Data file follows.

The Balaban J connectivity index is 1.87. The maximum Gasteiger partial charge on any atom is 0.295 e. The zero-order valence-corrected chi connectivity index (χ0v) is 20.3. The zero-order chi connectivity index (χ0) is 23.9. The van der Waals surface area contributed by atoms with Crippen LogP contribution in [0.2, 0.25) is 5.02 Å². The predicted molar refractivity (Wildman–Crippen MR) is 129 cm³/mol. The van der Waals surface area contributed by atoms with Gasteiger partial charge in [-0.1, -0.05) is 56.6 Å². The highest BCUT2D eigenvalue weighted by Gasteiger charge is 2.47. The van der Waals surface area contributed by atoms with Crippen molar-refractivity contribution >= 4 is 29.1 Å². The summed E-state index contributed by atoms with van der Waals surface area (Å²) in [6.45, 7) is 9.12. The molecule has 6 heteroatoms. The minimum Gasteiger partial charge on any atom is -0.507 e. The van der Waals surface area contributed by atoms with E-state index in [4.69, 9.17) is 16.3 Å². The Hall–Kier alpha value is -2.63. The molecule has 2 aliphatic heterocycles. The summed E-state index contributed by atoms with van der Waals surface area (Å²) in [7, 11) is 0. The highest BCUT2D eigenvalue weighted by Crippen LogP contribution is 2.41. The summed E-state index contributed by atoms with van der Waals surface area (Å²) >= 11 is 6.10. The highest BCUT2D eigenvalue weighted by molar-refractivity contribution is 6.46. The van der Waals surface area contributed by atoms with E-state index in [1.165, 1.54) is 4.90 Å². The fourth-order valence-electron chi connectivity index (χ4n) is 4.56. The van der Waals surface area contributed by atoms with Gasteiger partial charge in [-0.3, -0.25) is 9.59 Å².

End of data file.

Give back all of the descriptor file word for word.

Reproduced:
The Balaban J connectivity index is 1.87. The maximum Gasteiger partial charge on any atom is 0.295 e. The zero-order valence-corrected chi connectivity index (χ0v) is 20.3. The zero-order chi connectivity index (χ0) is 23.9. The van der Waals surface area contributed by atoms with Crippen LogP contribution in [0.2, 0.25) is 5.02 Å². The predicted molar refractivity (Wildman–Crippen MR) is 129 cm³/mol. The van der Waals surface area contributed by atoms with Gasteiger partial charge in [-0.1, -0.05) is 56.6 Å². The highest BCUT2D eigenvalue weighted by Gasteiger charge is 2.47. The van der Waals surface area contributed by atoms with Crippen molar-refractivity contribution >= 4 is 29.1 Å². The summed E-state index contributed by atoms with van der Waals surface area (Å²) in [6.45, 7) is 9.12. The molecule has 6 heteroatoms. The minimum Gasteiger partial charge on any atom is -0.507 e. The van der Waals surface area contributed by atoms with E-state index in [4.69, 9.17) is 16.3 Å². The Hall–Kier alpha value is -2.63. The molecule has 2 aliphatic heterocycles. The summed E-state index contributed by atoms with van der Waals surface area (Å²) in [7, 11) is 0. The highest BCUT2D eigenvalue weighted by Crippen LogP contribution is 2.41. The summed E-state index contributed by atoms with van der Waals surface area (Å²) >= 11 is 6.10. The highest BCUT2D eigenvalue weighted by molar-refractivity contribution is 6.46. The van der Waals surface area contributed by atoms with E-state index in [1.165, 1.54) is 4.90 Å². The fourth-order valence-electron chi connectivity index (χ4n) is 4.56. The van der Waals surface area contributed by atoms with Gasteiger partial charge in [-0.3, -0.25) is 9.59 Å².